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ASIC's yin and yang design rules need a rebalance

There is no doubt the intentions of Australia’s financial regulator are honourable in the Design and Distribution Obligations (DDO) imposed on product providers. Putting aside the reality that 99% of investors never read these documents and a further level of red tape has been created, DDO is a good step in protecting unsophisticated investors.

But the balance is wrong. Issuers are wary of the rules and unwilling to offer rollovers to investors who have held assets for many years, and wholesale investors who know the risks are denied access to some issues. 

It's a yin and yang of a regulation. In Chinese culture, opposing forces should complement each other, but if yin is too strong, yang is weaker. In cracking down on the yin (still, dark, negative) of financial products sold to the wrong people, the yang (energy, bright, positive) of efficient investing and open distribution is compromised. The balance of yin and yang exists in everything, and it needs fixing in these rules.

Background to ASIC’s demands

The Australian Securities and Investments Commission (ASIC) regulates financial services and consumer credit, and is responsible for “promoting a fair, transparent and efficient financial system for all.” Under Regulatory Guide RG274, the DDO requires issuers and distributors to take ‘reasonable steps’ to ensure consumers are receiving products that are likely to be consistent with their objectives, financial situations and needs.

Issuers must provide a Target Market Determination (TMD) and ensure products are consistent with the descriptions in the document. A simple example is that an unsophisticated 90-year-old should not be sold a 10-year derivative exposed to leveraged market volatility. DDO generally covers insurance, asset management, superannuation and derivatives but not MySuper.

ASIC requires products identified as 'complex' to carry a higher level of disclosure in offer documents than traditional products which are more readily understood.

How could reducing the yin of inappropriate products not be a good thing? It's an independent regulator protecting investors, and heaven knows, there are plenty of examples of shysters separating unsuspecting people from their hard-earned savings. So what’s the imbalance between yin and yang?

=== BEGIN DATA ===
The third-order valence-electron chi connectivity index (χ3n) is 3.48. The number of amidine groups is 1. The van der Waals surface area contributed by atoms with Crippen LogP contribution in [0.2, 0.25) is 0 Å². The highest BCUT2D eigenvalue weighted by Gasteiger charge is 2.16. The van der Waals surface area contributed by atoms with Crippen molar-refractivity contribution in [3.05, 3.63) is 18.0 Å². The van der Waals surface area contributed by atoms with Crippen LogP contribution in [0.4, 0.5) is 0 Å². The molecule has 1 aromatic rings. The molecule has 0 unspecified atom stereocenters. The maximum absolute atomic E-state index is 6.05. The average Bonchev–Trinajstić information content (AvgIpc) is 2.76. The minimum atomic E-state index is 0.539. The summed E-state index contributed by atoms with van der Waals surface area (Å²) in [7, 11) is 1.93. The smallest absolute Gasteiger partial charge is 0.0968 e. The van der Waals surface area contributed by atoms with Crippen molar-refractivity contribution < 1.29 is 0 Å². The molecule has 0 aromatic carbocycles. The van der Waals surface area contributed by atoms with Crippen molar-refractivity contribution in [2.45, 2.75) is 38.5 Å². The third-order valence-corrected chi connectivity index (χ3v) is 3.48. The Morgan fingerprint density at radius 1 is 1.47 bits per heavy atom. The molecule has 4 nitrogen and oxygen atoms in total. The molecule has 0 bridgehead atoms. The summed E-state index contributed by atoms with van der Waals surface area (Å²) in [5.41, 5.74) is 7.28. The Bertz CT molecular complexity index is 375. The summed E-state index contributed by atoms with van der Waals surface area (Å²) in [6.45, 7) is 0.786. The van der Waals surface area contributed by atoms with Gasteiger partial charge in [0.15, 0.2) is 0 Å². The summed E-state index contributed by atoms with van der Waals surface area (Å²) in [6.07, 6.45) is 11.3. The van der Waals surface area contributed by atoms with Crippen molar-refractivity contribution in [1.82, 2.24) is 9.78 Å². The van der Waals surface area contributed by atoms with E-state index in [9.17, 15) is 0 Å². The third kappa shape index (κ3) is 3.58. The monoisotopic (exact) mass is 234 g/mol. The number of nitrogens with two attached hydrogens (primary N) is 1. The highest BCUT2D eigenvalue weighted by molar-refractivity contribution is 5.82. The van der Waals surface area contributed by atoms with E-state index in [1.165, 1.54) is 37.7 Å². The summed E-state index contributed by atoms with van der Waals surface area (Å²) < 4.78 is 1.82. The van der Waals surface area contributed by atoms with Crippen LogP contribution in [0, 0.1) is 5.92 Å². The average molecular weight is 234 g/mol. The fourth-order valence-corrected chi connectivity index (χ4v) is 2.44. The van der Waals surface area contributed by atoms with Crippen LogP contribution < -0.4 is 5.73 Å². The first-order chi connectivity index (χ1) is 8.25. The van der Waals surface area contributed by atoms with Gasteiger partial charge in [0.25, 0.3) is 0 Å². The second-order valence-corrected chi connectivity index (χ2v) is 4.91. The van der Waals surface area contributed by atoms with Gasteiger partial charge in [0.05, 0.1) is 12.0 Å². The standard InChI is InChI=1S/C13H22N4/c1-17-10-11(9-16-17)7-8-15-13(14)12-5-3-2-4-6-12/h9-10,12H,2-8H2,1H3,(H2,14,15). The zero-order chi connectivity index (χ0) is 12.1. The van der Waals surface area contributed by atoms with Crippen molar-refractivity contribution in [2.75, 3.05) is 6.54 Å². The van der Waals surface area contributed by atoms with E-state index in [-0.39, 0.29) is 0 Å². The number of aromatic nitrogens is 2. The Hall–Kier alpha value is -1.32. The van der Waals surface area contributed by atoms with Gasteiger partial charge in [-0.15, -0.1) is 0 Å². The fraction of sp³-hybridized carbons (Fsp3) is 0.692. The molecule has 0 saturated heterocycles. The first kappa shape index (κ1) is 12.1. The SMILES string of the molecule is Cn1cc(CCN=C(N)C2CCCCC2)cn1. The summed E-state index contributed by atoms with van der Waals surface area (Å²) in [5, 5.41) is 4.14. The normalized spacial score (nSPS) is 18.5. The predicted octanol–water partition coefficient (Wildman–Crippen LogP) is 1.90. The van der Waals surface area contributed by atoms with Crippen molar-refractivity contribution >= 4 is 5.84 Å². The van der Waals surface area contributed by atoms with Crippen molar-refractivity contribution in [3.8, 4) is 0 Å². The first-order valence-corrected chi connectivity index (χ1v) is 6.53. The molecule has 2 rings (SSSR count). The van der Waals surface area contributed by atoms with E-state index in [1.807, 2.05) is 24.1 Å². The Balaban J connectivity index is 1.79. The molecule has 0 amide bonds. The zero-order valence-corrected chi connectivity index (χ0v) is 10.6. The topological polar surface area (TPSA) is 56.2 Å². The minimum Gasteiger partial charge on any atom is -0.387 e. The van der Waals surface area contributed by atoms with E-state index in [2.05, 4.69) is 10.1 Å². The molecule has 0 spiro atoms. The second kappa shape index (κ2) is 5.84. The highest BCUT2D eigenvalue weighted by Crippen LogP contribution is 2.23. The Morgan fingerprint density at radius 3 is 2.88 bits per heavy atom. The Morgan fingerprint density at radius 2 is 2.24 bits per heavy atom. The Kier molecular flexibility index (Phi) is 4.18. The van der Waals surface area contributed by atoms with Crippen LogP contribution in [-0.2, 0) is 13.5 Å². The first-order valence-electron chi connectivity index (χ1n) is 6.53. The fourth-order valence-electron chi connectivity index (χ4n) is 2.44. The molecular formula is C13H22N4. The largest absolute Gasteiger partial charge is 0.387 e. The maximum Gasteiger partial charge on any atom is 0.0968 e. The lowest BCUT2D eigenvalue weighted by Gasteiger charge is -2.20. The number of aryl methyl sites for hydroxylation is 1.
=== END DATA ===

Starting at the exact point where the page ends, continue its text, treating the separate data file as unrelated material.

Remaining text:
The downside example of distributing a convertible bond

The most common example where retail investors have suffered from ASIC's policy is the rollover of bank hybrids, which have been commonly held for years by an army of retail investors. ASIC will argue that hybrid structures are complicated and should only be bought by ‘sophisticated’ investors or with financial advice. Banks have decided they cannot offer new hybrids to the general public, even when the issuer is rolling over an existing hybrid that may have been held for five years or more. Retail investors are forced to buy on the ASX after the issue is completed.

A specific example of the heavy hand of ASIC has surfaced during the rollover of a CVC bond which demonstrates the wider implications.

a) Brief background on the transaction

CVC Limited (ASX:CVC) is a listed investment company that deploys capital into real estate, listed and unlisted companies and funds. In 2018, CVC issued a five-year listed convertible note (ASX:CVCG) which is maturing soon, on 22 June 2023. The full terms are described in the 2018 Prospectus in detail but major features are:

  • Pays a quarterly floating rate margin of 3.75% over 90-day bank bill rate
  • Converts at investor option to CVC shares at $3.40, a 30% premium to the CVC share price at the time of issue
  • Ranks unsecured but ahead of shareholders
  • Protected by a gearing covenant preventing the Gearing Ratio (Liabilities/Liabilities + Equity) exceeding 40%.

I have held this investment in my SMSF for five years. While this is not a recommendation, the two main reasons I was comfortable with it are:

  • The gearing covenant, with $2.50 of assets for every $1 of debt (including the convertible note) and rights to the assets for CVCG holders rank above shareholders but behind secured debt.
  • The floating rate exposure and decent margin, currently paying around 7.3%.

I did not place any value on the share conversion option, but it was a potential bonus.

While the transaction came with a long offer document, and no doubt the intricacies would be essential in the event of a default, I was satisfied with a modest exposure. I am not attempting to review the full document here, just using this example.

Clearly, the structure is not as simple as, say, a bank term deposit, and investors are paid for the added risk.

On 29 March 2023, CVC announced the successful completion of a bookbuild arranged by E&P Corporate Advisory for a replacement transaction, $31.1 million of CVC Notes 2 (ASX:CVCHA) with a margin set at 4.75% per annum and a new maturity date of 31 March 2026. CVCHA will replace CVCG.